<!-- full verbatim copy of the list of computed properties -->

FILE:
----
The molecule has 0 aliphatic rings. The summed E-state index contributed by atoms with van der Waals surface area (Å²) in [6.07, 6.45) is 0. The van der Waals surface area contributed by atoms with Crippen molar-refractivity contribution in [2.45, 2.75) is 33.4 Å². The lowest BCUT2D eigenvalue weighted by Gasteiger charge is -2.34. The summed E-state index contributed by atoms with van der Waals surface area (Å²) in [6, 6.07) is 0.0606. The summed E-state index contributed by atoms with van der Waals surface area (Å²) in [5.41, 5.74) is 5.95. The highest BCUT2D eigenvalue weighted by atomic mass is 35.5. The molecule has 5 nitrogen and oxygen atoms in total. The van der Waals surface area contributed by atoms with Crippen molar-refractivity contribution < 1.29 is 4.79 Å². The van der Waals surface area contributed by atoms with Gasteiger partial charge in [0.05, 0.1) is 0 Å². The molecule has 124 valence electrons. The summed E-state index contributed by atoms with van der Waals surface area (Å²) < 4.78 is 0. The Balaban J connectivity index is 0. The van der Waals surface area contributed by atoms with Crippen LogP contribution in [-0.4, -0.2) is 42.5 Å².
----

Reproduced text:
The molecule has 0 aliphatic rings. The summed E-state index contributed by atoms with van der Waals surface area (Å²) in [6.07, 6.45) is 0. The van der Waals surface area contributed by atoms with Crippen molar-refractivity contribution in [2.45, 2.75) is 33.4 Å². The lowest BCUT2D eigenvalue weighted by Gasteiger charge is -2.34. The summed E-state index contributed by atoms with van der Waals surface area (Å²) in [6, 6.07) is 0.0606. The summed E-state index contributed by atoms with van der Waals surface area (Å²) in [5.41, 5.74) is 5.95. The highest BCUT2D eigenvalue weighted by atomic mass is 35.5. The molecule has 5 nitrogen and oxygen atoms in total. The van der Waals surface area contributed by atoms with Crippen molar-refractivity contribution < 1.29 is 4.79 Å². The van der Waals surface area contributed by atoms with Gasteiger partial charge in [0.05, 0.1) is 0 Å². The molecule has 124 valence electrons. The summed E-state index contributed by atoms with van der Waals surface area (Å²) < 4.78 is 0. The Balaban J connectivity index is 0. The van der Waals surface area contributed by atoms with Crippen LogP contribution in [-0.4, -0.2) is 42.5 Å².